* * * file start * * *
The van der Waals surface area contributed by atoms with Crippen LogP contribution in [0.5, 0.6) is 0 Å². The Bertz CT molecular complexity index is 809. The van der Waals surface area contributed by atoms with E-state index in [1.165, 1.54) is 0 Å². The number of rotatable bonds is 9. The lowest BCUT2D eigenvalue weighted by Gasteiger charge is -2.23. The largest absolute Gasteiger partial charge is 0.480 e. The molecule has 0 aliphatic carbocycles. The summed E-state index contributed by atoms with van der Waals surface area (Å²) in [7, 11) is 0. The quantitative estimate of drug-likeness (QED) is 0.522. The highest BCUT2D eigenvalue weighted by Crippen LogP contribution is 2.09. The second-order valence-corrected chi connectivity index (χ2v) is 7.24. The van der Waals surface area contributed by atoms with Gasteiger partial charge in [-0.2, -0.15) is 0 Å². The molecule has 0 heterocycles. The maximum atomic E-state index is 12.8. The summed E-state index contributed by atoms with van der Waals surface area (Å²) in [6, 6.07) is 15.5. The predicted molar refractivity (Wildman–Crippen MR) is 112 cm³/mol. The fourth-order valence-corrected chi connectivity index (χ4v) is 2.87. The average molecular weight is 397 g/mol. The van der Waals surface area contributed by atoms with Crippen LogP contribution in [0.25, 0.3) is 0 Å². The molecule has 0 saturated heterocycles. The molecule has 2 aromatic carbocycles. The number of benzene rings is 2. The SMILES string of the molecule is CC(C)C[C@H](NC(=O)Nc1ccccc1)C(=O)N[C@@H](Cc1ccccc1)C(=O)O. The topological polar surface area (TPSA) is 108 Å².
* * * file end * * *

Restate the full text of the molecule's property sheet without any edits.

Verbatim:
The van der Waals surface area contributed by atoms with Crippen LogP contribution in [0.5, 0.6) is 0 Å². The Bertz CT molecular complexity index is 809. The van der Waals surface area contributed by atoms with E-state index in [1.165, 1.54) is 0 Å². The number of rotatable bonds is 9. The lowest BCUT2D eigenvalue weighted by Gasteiger charge is -2.23. The largest absolute Gasteiger partial charge is 0.480 e. The molecule has 0 aliphatic carbocycles. The summed E-state index contributed by atoms with van der Waals surface area (Å²) in [7, 11) is 0. The quantitative estimate of drug-likeness (QED) is 0.522. The highest BCUT2D eigenvalue weighted by Crippen LogP contribution is 2.09. The second-order valence-corrected chi connectivity index (χ2v) is 7.24. The van der Waals surface area contributed by atoms with Gasteiger partial charge in [-0.2, -0.15) is 0 Å². The molecule has 0 heterocycles. The maximum atomic E-state index is 12.8. The summed E-state index contributed by atoms with van der Waals surface area (Å²) in [6, 6.07) is 15.5. The predicted molar refractivity (Wildman–Crippen MR) is 112 cm³/mol. The fourth-order valence-corrected chi connectivity index (χ4v) is 2.87. The average molecular weight is 397 g/mol. The van der Waals surface area contributed by atoms with Crippen LogP contribution in [0.25, 0.3) is 0 Å². The molecule has 0 saturated heterocycles. The molecule has 2 aromatic carbocycles. The number of benzene rings is 2. The SMILES string of the molecule is CC(C)C[C@H](NC(=O)Nc1ccccc1)C(=O)N[C@@H](Cc1ccccc1)C(=O)O. The topological polar surface area (TPSA) is 108 Å².